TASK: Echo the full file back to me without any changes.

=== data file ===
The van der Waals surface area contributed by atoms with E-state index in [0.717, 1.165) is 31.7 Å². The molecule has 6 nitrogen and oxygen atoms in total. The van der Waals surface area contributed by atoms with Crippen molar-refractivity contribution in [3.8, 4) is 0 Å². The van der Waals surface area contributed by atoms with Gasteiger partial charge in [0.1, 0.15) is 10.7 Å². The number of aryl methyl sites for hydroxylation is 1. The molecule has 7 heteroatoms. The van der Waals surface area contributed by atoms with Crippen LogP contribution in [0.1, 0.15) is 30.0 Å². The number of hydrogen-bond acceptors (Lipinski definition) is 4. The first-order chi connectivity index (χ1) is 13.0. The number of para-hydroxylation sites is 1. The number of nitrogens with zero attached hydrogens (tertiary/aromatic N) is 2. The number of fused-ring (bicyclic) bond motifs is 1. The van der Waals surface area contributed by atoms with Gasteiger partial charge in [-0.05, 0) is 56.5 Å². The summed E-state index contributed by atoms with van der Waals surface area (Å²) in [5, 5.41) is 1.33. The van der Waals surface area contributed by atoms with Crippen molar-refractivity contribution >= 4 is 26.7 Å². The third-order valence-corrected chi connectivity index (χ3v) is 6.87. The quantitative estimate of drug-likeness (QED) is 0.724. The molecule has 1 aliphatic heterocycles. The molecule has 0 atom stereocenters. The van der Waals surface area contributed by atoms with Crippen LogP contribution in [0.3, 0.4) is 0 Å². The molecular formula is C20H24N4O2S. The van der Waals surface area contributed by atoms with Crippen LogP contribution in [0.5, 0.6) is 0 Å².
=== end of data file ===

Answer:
The van der Waals surface area contributed by atoms with E-state index in [0.717, 1.165) is 31.7 Å². The molecule has 6 nitrogen and oxygen atoms in total. The van der Waals surface area contributed by atoms with Crippen molar-refractivity contribution in [3.8, 4) is 0 Å². The van der Waals surface area contributed by atoms with Gasteiger partial charge in [0.1, 0.15) is 10.7 Å². The number of aryl methyl sites for hydroxylation is 1. The molecule has 7 heteroatoms. The van der Waals surface area contributed by atoms with Crippen LogP contribution in [0.1, 0.15) is 30.0 Å². The number of hydrogen-bond acceptors (Lipinski definition) is 4. The first-order chi connectivity index (χ1) is 13.0. The number of para-hydroxylation sites is 1. The number of nitrogens with zero attached hydrogens (tertiary/aromatic N) is 2. The number of fused-ring (bicyclic) bond motifs is 1. The van der Waals surface area contributed by atoms with Gasteiger partial charge in [-0.05, 0) is 56.5 Å². The summed E-state index contributed by atoms with van der Waals surface area (Å²) in [5, 5.41) is 1.33. The van der Waals surface area contributed by atoms with Crippen molar-refractivity contribution >= 4 is 26.7 Å². The third-order valence-corrected chi connectivity index (χ3v) is 6.87. The quantitative estimate of drug-likeness (QED) is 0.724. The molecule has 1 aliphatic heterocycles. The molecule has 0 atom stereocenters. The van der Waals surface area contributed by atoms with Crippen LogP contribution in [0.3, 0.4) is 0 Å². The molecular formula is C20H24N4O2S. The van der Waals surface area contributed by atoms with Crippen LogP contribution in [0.5, 0.6) is 0 Å².